Find Out About Our Fall Flushing Program

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How we do it -

Between 11:00 PM and 6:30 AM Monday and Wednesday nights, three crews of two men each, working along predetermined routes, begin by performing a visual inspection of each hydrant, looking for signs of damage. The nozzle caps are removed, threads lubricated and gaskets are replaced when necessary. The operating mechanism is lubricated and the hydrants are then operated and flushed under full flow to ensure they are able to deliver water in the event of an emergency. After this, the hydrants are shut and checked to be sure all water has drained from the barrel to prevent freeze ups during cold weather. Any vegetation close to the hydrants is trimmed back to keep them accessible and visible. The hydrants are then flagged and the maintenance information is logged.

Any problems with a hydrant are noted and crews return during normal shifts to make the necessary repairs. Approximately 80 hydrants do not drain and need to be pumped out. Again, crews return during normal shifts and pump these hydrants. Approximately two weeks after they are pumped, these hydrants are rechecked to be sure there are no leaks in the hydrant valve allowing them to refill. If the hydrant is still “dry”, it is flagged and checked off the list. If there is a leak and the hydrant is refilling, it is taken out of service, disassembled and the main valve is removed. The valve is brought in to be rebuilt and tested before being reinstalled. The hydrant is then reassembled and returned to service. On average, each crew completes between 25 and 35 hydrants per shift, taking approximately 10 nights (5 weeks) to complete the program. These night shifts are in addition to the regular day shifts making Tuesday and Thursday, 16 hour days.

Why we do it -

Each year, we invest an average 700 man hours maintaining and repairing fire hydrants. These man hours along with thousands of dollars in repair parts are needed to keep these hydrants ready to deliver water for an emergency, whenever it is needed. We believe the importance and benefit of this work was evident in the latest (2003) ISO (Insurance Services Office) review for fire insurance classification for the Town of Salem. The review gave a credit of:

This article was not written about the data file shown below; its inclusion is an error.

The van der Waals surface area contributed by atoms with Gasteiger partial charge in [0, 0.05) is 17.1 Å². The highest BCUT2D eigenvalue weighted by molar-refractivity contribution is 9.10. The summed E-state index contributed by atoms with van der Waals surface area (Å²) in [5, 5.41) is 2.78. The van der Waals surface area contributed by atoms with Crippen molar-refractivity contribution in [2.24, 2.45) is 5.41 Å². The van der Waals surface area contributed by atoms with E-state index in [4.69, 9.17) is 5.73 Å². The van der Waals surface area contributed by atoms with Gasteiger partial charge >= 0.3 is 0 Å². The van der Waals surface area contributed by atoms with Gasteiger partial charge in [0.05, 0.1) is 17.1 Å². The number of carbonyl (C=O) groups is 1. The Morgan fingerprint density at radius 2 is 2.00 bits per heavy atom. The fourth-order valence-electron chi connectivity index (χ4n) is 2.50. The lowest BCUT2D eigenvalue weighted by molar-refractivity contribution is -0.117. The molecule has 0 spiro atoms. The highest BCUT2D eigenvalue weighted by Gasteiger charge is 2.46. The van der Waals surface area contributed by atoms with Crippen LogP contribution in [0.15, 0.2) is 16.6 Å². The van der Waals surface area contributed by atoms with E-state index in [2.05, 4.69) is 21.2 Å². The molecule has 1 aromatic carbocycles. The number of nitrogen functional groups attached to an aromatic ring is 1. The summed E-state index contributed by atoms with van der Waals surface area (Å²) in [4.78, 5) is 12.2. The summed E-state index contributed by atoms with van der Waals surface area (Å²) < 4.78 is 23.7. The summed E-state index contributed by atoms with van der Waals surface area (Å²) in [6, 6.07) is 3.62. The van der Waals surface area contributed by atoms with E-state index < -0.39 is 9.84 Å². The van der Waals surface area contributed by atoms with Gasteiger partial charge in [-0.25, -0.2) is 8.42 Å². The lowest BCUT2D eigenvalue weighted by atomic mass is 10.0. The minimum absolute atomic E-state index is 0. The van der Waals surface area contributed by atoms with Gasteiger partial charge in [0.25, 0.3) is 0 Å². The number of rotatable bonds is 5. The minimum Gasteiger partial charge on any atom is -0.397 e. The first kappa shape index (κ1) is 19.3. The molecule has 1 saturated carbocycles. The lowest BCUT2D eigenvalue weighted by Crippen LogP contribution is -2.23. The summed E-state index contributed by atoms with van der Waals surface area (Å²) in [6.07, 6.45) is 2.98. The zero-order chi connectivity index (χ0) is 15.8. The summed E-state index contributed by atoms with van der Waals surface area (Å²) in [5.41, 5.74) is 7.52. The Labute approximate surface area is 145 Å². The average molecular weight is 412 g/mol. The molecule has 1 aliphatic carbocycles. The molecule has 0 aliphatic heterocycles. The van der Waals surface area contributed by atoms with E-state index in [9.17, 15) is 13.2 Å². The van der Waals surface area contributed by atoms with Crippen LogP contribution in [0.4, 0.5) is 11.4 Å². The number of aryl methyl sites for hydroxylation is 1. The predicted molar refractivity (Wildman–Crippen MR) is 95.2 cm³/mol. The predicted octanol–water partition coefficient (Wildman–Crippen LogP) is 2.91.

• 2.70 of a possible 3.00 for fire hydrant inspection and condition. 
  • 1.98 of a possible 2.00 for the type of hydrant and method of installation we require. 
  • 32.19 of a possible 35.00 was given for “supply works” such as the capacity of mains, hydrant distribution, storage tanks, etc. 
  • The overall score for water supply was 36.87 of a possible 40.00

This high score helps keeps Salem’s favorable ISO classification and is used by many insurance companies to set fire insurance rates for properties in Salem.

Some of the many problems we face:

  • Property owners placing fences or other obstacles too close to hydrants (requirements call for an area of ten feet around the hydrant to be kept clear). 
  • Property owners planting trees, shrubs and flowers around hydrants.
  • Finding a place to safely flow over 1000 gallons per minute. 

Traffic. Nearly all motorists approach the area slowly and either wait until we are finished or drive through slowly and safely. Others do not slow down or wait and drive too fast through the water spray and puddles.

  • Hydrants damaged by motor vehicle hits and unauthorized use/theft.
  • Vandals damaging or removing flags.

What property owners can do to help -

Many property owners place objects or plantings too close to hydrants under the assumption the hydrant is only used in the event of an emergency and that these objects or plantings will not be a problem. They are. We would like to remind residents that hydrants are serviced at least twice per year. After the fall maintenance, hydrants are again inspected in the spring for cold weather or snow plow damage and to have the flag removed. Please keep the area around the hydrant clear of obstructions and plantings that will either hide the hydrant or will be damaged by our working on the hydrant.

It is difficult to keep an eye on all 900 hydrants. We do find hydrants that were bumped by a car and broken or used by someone without authorization and suffered internal damage. In some cases hydrants that do not drain were used without our knowledge and the barrel has been left full of water. In cold weather, this water freezes and leaves the hydrant unable to supply water.

Salem Town Codes prohibit anyone from connecting to or operating a fire hydrant with written authorization from the Water Department. We do not allow anyone other than the Salem Fire Department to use hydrants for any reason. Anyone seeing a hydrant that looks damaged, someone connecting to or operating a hydrant, a bent or missing flag (winter time) or any suspicious activity involving a fire hydrant, is asked to please call the Water Department at 890-2156.